Genotype 1b (%)3827NS
Pretransplantation viral load (log10 IU/ml)1.1 (0.7–5.8)2.2 (1–8.8)NS
Viral load at diagnosis cirrhosis (log10 IU/ml)1700 (10–50000)2000 (5.7–39000)NS
Child-Pugh class A/B (%)90/1036/64<0.001
Child-Pugh score5 (5–8)7 (6–8)<0.001
Alanine aminotransferase (U/l)71 (14–250)109 (27–230)NS
Aspartate aminotransferase (U/l)79 (22–340)141 (45–450)0.008
Bilirubin (mg/dl)0.7 (0.3–3)1 .8 (0.6–3.7)0.008
Albumin (g/dl)39 (22–52)32 (22–38)0.001
INR1.1 (0.9–1.6)1.3 (1.1–1.6)0.007
Grade6 (3–9)5 (3–8)NS
Piecemeal necrosis2 (1–3)2 (1–3)NS
Confluent necrosis0 (0–1)0 (0–1)NS
Focal necrosis2 (0–3)1 (0–3)NS
Portal inflammation2 (1–4)2 (1–3)NS
Initial cyclosporine-based immunosuppression after LT3864NS
Cyclosporine at diagnosis of cirrhosis (%)3245NS
Cyclosporine dose at diagnosis of cirrhosis (mg/day)100 (75–200)100 (75–175)NS
Initial tacrolimus-based immunosuppression after LT (%)6255NS
Tacrolimus at diagnosis of cirrhosis (%)4964NS

A higher mortality rate was associated univariately with a high Child-Pugh score [7 (6–8) vs. 5 (5–8), < 0.001], a higher INR [1.3 (1.2–1.6) vs. 1.1 (0.9–1.6), = 0.005], and lower albumin concentrations [32 (27–34) vs. 39 (22–52) g/l, = 0.003]. A high Child-Pugh score and low albumin levels remained significant in the multivariate analysis (= 0.01 and = 0.03, respectively). Six patients with elevated HVPG measurements died: three had CSPH and all died with decompensation. CSPH was also found in one other patient who died unrelated to decompensation.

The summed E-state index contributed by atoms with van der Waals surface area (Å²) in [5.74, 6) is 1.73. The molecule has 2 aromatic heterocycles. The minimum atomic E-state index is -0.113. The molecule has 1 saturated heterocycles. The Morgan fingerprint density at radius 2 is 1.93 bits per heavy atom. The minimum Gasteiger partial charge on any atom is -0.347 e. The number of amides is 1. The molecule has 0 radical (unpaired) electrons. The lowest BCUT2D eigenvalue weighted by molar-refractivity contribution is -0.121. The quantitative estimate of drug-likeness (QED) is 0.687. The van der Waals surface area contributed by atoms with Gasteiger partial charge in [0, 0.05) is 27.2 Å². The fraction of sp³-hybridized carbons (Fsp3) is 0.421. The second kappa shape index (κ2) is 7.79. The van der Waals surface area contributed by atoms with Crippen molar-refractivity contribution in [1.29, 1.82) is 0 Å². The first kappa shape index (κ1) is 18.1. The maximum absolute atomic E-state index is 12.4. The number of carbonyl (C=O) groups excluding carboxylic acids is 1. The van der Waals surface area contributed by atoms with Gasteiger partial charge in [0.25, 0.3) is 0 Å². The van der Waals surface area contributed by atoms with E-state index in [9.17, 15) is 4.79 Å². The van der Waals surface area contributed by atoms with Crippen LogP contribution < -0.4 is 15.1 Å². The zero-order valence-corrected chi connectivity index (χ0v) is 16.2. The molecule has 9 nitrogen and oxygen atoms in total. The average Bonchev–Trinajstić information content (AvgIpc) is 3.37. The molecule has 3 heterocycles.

Published data are scanty regarding outcomes of compensated HCV-related allograft cirrhosis, yet this information is very relevant to formulate prognosis and re-transplantation policy. A Spanish study evaluated allograft cirrhosis because of genotype 1b HCV re-infection [17] in a center experiencing a worse outcome of HCV-related allograft disease when compared with other centers, including our own [11,16], while a US study assessed survival predictors after the diagnosis of HCV allograft cirrhosis [18].

In our study, outcomes were evaluated following diagnosis of histologically proven stage-5 or -6 allograft cirrhosis. Except INR, these two groups did not differ at diagnosis with regard to clinical and laboratory characteristics, including HVPG, and outcomes were similar. This suggests that stages 5 and 6 after LT, have similar prognosis and thus similar clinical significance. In contrast to the Ishak system, the METAVIR system [33], used in the Spanish study [17], does not separate patients with incomplete cirrhosis, classifying these as fibrosis 3 (bridging fibrosis) [34]. Thus some patients with METAVIR stage less than 4 could correspond to Ishak stage 5. This could explain why 20% of patients in the Spanish study had allograft cirrhosis diagnosed after decompensation, when compared with only one patient in this study (excluded from the analysis). We have extended previous findings from Berenguer et al. [17] by evaluating the impact of CSPH, immunosuppression, across a wider spectrum of HCV genotypes and with a longer follow up.